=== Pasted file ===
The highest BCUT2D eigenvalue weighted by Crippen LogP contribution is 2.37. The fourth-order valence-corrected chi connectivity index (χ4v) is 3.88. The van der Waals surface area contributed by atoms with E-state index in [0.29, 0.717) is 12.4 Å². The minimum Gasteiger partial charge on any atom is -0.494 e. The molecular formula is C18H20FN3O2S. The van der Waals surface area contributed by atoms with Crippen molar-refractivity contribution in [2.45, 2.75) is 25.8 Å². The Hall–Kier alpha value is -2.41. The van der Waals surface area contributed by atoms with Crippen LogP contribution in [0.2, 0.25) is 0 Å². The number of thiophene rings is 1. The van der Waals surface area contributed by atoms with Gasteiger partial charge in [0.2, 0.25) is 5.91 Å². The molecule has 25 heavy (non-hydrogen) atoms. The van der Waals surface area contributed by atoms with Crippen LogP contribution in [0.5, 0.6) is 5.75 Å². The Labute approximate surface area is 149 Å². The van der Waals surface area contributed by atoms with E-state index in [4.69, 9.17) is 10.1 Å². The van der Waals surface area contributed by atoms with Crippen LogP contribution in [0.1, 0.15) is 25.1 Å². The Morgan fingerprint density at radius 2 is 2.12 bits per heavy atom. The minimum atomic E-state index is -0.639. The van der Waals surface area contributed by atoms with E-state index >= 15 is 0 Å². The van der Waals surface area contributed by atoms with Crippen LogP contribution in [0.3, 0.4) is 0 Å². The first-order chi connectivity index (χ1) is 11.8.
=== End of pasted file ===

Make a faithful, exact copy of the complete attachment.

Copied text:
The highest BCUT2D eigenvalue weighted by Crippen LogP contribution is 2.37. The fourth-order valence-corrected chi connectivity index (χ4v) is 3.88. The van der Waals surface area contributed by atoms with E-state index in [0.29, 0.717) is 12.4 Å². The minimum Gasteiger partial charge on any atom is -0.494 e. The molecular formula is C18H20FN3O2S. The van der Waals surface area contributed by atoms with Crippen molar-refractivity contribution in [2.45, 2.75) is 25.8 Å². The Hall–Kier alpha value is -2.41. The van der Waals surface area contributed by atoms with Crippen LogP contribution in [0.2, 0.25) is 0 Å². The number of thiophene rings is 1. The van der Waals surface area contributed by atoms with Gasteiger partial charge in [0.2, 0.25) is 5.91 Å². The molecule has 25 heavy (non-hydrogen) atoms. The van der Waals surface area contributed by atoms with Crippen LogP contribution in [0.5, 0.6) is 5.75 Å². The Labute approximate surface area is 149 Å². The van der Waals surface area contributed by atoms with E-state index in [4.69, 9.17) is 10.1 Å². The van der Waals surface area contributed by atoms with Crippen LogP contribution in [0.1, 0.15) is 25.1 Å². The Morgan fingerprint density at radius 2 is 2.12 bits per heavy atom. The minimum atomic E-state index is -0.639. The van der Waals surface area contributed by atoms with E-state index >= 15 is 0 Å². The van der Waals surface area contributed by atoms with Crippen LogP contribution in [0.3, 0.4) is 0 Å². The first-order chi connectivity index (χ1) is 11.8.